Texas A&M does the unthinkable and leaves Alabama with no margin for error in title defense
Ever since its first year in the SEC, when Texas A&M stunned Alabama with an all-time performance by Johnny Manziel, the ensuing decade has looked like one long Nick Saban revenge plot.
Year after year, this game has been hyped to the hilt. And year after year, it has delivered nothing but Alabama’s ruthlessness.
But the weirdness of this college football season is turning all conventional wisdom on its head, and apparently nobody's safe. In a year when it appeared the Aggies had little-to-no chance to beat this No. 1-ranked Alabama team, what do they do?
They take the early lead, let it slip little by little, appear to be beaten and worn down by Alabama’s class and then make all the important plays at the end of the game for as improbable of a 41-38 win as Texas A&M has ever been able to celebrate.
We got the sense a few weeks ago, perhaps, that Alabama wasn’t impenetrable — especially on the road — when it struggled at Florida. But this? How did this happen?
Texas A&M has been one of the most disappointing teams in the country this season. After last week’s loss to Mississippi State, which followed a loss to Arkansas, coach Jimbo Fisher’s new 10-year, $95 million contract was fodder for mockery.
Instead, the Aggies came out with a renewed purpose against Alabama, taking a 24-10 lead into halftime as the Crimson Tide struggled to protect quarterback Bryce Young against an all-out blitz.
Still, it was hard to envision Texas A&M actually winning this game at almost any point because it seemed inevitable that the Alabama switch would flip on. But the Crimson Tide weren’t able to ever get into that gear, even as they had stifled the Aggies for most of the second half.
Alabama’s punt block touchdown early in the third quarter was met with a kickoff return touchdown right away by Texas A&M to re-establish a 14-point lead. Then, Alabama had to settle for field goals after 9-play and 13-play drives that ended inside the 10-yard line.
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In one sequence, Alabama had first-and-goal at the 4-yard line, threw the ball three straight times and couldn’t get it into the end zone. That’s how you let an inferior team hang around, and even when Alabama took a 38-31 lead with 5 minutes remaining, they had allowed a sense that the game was still up for grabs.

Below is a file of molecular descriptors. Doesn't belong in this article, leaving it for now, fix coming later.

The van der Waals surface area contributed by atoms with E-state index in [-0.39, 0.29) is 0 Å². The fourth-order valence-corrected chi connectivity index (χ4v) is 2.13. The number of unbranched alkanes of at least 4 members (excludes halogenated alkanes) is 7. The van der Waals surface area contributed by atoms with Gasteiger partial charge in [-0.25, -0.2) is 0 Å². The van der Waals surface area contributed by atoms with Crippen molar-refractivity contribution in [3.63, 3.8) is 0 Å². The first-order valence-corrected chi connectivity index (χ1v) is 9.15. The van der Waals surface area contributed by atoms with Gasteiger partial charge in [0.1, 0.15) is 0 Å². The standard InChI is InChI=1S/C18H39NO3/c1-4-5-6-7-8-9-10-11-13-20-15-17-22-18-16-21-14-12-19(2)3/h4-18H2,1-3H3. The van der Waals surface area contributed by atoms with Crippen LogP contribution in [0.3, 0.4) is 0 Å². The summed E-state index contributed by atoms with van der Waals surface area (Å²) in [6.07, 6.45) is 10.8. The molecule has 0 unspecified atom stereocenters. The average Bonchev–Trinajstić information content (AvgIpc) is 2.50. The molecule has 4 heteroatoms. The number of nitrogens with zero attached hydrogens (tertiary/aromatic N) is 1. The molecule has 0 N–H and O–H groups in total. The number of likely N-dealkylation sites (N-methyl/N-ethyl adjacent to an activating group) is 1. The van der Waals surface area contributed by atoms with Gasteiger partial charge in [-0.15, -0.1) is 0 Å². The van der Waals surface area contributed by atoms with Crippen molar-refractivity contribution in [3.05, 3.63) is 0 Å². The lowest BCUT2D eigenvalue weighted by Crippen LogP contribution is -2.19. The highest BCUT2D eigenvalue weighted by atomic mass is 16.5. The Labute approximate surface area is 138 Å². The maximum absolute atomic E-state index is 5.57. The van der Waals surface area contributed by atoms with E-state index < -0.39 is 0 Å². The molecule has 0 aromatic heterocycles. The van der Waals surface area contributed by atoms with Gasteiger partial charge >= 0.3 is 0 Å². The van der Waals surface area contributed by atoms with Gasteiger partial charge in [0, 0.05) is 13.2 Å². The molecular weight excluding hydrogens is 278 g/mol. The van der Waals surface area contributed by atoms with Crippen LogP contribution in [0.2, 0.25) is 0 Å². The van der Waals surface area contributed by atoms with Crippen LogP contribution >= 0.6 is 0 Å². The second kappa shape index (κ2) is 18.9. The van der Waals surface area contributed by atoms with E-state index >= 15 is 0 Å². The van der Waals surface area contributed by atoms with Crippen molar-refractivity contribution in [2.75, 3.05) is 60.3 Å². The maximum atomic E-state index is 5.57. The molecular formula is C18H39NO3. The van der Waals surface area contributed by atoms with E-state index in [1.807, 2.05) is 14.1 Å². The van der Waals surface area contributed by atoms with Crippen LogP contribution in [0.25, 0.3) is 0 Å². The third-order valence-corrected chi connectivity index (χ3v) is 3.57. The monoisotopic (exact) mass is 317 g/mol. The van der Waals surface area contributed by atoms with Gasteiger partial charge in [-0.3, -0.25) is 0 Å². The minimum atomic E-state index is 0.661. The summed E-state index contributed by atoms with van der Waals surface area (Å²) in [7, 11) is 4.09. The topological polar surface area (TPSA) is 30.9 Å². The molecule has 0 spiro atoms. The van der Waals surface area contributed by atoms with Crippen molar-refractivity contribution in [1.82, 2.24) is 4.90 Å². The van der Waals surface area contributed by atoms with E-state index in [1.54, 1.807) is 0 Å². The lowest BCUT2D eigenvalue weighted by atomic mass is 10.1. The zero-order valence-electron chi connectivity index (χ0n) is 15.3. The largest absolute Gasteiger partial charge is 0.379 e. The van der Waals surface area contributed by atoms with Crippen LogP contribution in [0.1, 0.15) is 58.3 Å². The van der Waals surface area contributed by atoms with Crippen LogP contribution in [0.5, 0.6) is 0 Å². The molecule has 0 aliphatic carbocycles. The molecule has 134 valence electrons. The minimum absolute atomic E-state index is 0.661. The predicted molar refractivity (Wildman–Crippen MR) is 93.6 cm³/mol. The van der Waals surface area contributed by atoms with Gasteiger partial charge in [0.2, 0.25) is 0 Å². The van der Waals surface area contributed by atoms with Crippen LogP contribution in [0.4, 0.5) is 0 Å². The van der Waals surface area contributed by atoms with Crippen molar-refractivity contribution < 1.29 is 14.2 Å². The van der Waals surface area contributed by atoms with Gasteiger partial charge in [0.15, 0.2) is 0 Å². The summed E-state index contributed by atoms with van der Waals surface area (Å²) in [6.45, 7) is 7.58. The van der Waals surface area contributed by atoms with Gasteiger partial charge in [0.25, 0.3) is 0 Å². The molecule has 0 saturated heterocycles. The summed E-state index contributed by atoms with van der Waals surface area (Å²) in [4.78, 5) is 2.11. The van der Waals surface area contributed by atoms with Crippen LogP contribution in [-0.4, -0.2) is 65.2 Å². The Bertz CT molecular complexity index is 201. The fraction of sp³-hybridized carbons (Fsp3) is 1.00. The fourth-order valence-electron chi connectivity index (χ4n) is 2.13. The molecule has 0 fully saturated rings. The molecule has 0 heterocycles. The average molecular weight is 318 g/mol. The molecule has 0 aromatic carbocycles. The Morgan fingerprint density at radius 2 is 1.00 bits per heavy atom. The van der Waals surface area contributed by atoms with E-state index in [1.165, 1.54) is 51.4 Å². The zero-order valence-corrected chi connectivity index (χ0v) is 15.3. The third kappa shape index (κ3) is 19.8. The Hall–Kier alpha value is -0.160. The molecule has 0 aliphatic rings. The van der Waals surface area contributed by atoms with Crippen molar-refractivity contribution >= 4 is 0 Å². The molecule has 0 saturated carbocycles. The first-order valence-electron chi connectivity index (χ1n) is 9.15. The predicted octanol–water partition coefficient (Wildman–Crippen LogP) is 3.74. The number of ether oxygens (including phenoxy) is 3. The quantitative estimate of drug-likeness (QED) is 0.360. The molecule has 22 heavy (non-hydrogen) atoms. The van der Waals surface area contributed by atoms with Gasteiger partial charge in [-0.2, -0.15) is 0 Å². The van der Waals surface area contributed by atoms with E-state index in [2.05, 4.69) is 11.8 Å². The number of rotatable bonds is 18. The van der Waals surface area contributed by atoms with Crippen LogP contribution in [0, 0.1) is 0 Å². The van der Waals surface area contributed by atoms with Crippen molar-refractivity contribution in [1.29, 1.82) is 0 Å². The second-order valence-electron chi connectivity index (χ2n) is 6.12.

Zack Calzada took it, throwing a 25-yard touchdown strike with three minutes left to tie it, then coming right back despite getting slammed in the knee and driving 54 yards in eight plays to set up a 28-yard field goal as time expired.
Certainly Alabama can’t be counted out of the national championship race off just one loss. We’ve seen the Crimson Tide bounce back too many times, and as long as they get into the College Football Playoff they’ll have a chance.
But it certainly becomes more complicated now because so much of the SEC’s omnipresence this season hinged on the idea that Alabama and Georgia would both be unbeaten when they met in the SEC title game in early December.
Now — assuming Alabama even gets there — they’ll have a loss. Which means they almost certainly can’t lose to Georgia and still make the Playoff.
At this point, Alabama might have bigger problems to sort out than the postseason math. Young is a terrific talent, but his inexperience showed in this game when the pocket wasn’t clean and he rushed throws.
Late in the game, when Alabama had a chance to drive down the field and win it, he made a couple poor throws that landed short.
Alabama outgained Texas A&M 522-379 in yards, but it never felt like the Crimson Tide could physically impose themselves whenever they wanted. And it all added up to the biggest win of Fisher’s tenure, even though it occurred in a season where it won’t actually help the Aggies climb the mountain in the SEC.
Follow USA TODAY Sports columnist Dan Wolken on Twitter @DanWolken